30 JANUARY 2018

The BBC today published an on-air review which has concluded that there is no evidence of unlawful gender bias regarding pay decisions at the corporation. This comes in the wake of former China Editor Carrie Gracie's resignation over unequal pay, and numerous reports of female reporters being pulled from broadcasts related to unequal pay.

Fawcett Chief Executive Sam Smethers says: 

“This report leaves many questions still unanswered. It is not a full equal pay audit and does not provide full transparency. We cannot see how the BBC can conclude that there is “no gender bias” in the face of shocking stories from individual women, and what looks like large pay differences within jobs that the report does not explain.

“We state again that the BBC needs to address any unequal pay within the organisation and must do it now. This means addressing historical pay inequality, making good pension contributions and levelling women up before any new pay system is introduced. Whatever they put in place going forward they must also right the wrongs of the past.”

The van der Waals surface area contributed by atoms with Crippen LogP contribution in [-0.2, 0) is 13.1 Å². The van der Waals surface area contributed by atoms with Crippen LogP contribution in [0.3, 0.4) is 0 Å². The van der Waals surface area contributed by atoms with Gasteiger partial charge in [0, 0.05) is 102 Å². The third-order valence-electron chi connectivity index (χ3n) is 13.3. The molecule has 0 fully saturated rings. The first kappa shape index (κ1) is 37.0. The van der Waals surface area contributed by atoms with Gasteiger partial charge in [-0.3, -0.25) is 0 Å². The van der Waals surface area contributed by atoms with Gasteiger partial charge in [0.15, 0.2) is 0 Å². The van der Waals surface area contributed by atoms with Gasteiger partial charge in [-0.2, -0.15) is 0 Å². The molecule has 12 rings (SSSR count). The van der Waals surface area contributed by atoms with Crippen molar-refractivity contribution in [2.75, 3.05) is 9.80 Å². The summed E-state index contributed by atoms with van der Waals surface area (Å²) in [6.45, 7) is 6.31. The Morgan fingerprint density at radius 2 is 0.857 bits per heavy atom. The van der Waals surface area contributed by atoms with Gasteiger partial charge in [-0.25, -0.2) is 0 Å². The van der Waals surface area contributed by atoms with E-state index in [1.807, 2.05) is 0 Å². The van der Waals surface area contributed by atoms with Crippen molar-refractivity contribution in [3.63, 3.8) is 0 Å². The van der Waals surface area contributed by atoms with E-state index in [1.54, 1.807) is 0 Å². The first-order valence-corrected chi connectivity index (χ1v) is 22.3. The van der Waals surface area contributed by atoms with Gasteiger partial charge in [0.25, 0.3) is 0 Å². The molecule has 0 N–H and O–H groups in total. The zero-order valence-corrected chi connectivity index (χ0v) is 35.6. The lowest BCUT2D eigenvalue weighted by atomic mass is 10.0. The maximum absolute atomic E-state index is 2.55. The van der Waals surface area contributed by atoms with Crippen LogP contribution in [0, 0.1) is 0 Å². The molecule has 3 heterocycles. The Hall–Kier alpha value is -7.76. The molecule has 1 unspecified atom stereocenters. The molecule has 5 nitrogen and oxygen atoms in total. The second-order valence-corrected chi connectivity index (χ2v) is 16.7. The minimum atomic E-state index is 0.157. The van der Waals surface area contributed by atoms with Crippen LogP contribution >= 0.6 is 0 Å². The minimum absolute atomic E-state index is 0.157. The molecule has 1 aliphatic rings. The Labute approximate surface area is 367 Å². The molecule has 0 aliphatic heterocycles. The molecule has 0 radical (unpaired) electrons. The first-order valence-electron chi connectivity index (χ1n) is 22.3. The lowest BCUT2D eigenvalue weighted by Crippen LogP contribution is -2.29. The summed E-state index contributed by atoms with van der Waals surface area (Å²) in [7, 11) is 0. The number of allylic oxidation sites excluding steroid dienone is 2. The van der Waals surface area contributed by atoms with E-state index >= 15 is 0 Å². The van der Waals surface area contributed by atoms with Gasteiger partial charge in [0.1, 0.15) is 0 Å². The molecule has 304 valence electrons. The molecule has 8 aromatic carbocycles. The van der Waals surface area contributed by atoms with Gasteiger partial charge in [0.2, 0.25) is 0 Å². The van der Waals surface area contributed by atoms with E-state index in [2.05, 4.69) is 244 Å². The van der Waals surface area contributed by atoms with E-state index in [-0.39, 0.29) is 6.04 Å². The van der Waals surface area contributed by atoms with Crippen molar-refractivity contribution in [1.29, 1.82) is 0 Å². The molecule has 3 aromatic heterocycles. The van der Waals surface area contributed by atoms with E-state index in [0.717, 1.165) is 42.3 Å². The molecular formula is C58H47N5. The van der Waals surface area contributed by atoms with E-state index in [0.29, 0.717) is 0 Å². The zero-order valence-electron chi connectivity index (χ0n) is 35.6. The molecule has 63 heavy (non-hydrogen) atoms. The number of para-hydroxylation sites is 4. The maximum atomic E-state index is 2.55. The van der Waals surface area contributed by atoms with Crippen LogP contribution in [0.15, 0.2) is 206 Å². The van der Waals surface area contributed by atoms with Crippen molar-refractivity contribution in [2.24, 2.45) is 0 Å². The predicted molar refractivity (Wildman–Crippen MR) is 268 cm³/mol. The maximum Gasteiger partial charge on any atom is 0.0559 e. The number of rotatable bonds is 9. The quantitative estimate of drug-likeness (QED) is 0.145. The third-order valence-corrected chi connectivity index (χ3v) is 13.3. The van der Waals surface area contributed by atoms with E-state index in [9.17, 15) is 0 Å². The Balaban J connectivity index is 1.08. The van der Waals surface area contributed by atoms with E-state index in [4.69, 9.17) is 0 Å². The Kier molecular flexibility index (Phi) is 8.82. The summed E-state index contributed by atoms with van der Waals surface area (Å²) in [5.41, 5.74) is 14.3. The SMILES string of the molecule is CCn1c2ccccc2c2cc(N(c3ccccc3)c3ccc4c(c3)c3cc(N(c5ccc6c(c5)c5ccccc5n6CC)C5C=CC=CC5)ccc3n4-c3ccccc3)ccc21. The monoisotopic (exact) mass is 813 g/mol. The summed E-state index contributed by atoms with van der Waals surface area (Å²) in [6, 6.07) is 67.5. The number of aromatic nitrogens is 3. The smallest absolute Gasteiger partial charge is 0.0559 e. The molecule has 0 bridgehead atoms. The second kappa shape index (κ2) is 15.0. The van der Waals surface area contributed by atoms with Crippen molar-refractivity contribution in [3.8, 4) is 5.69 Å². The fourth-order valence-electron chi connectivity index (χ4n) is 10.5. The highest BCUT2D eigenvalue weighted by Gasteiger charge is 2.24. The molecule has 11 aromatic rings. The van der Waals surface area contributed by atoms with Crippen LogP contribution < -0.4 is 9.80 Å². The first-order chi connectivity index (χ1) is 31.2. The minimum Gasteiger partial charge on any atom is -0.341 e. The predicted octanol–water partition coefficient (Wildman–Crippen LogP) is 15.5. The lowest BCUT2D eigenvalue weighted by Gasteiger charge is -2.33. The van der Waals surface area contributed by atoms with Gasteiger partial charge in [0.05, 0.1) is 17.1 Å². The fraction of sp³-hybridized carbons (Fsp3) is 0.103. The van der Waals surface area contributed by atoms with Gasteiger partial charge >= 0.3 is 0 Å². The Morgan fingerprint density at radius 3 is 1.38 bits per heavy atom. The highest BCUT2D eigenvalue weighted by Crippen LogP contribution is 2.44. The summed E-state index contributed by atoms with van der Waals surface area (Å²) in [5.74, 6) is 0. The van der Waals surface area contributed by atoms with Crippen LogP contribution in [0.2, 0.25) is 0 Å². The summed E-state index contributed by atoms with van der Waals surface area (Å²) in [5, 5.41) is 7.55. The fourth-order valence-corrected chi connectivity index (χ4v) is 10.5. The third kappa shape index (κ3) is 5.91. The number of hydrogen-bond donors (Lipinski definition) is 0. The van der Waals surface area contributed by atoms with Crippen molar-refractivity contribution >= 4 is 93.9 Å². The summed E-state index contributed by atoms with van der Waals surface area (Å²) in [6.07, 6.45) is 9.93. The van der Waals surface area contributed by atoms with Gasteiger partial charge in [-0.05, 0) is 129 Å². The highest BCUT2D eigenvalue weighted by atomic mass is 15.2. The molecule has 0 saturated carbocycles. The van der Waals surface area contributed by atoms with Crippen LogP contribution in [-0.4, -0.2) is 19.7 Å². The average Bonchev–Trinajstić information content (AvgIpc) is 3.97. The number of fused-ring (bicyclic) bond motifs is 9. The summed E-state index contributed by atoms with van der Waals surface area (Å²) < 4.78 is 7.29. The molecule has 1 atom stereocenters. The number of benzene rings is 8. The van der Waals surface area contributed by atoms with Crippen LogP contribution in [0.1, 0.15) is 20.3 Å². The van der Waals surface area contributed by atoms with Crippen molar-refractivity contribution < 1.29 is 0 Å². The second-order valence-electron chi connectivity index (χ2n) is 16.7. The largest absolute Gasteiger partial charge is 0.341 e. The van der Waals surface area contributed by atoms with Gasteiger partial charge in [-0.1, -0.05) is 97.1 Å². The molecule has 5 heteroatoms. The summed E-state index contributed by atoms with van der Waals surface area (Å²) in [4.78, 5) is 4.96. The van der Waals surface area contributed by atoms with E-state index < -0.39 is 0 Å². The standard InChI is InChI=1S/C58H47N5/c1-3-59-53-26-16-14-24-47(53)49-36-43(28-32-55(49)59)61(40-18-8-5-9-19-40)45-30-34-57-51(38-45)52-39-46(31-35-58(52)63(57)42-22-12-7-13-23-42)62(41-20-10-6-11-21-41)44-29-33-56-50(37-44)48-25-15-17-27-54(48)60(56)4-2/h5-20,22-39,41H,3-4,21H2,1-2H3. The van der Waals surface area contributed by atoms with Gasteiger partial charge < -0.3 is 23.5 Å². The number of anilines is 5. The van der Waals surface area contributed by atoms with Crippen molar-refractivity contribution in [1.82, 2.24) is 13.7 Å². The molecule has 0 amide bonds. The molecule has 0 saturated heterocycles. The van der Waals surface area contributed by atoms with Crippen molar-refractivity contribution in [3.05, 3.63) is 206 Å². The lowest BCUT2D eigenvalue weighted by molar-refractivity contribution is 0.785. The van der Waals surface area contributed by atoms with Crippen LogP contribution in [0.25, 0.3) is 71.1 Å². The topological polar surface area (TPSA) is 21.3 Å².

Sam Smethers today published an open letter to Tony Hall, the Director-General of the BBC, urging him to any pay inequality that exists at the corporation as a matter of urgency.

Read Fawcett's comment on the BBC's announcement that it will carry out sweeping pay reviews here. You can see our comment on the BBC gender pay gap here, and our comment following news of Carrie Gracie's resignation as China Editor here.

Fawcett's campaigning led to new gender pay gap reporting legislation, which requires organisations with over 250 employees to publish data on their gender pay gaps, including bonuses, by April 2018. 


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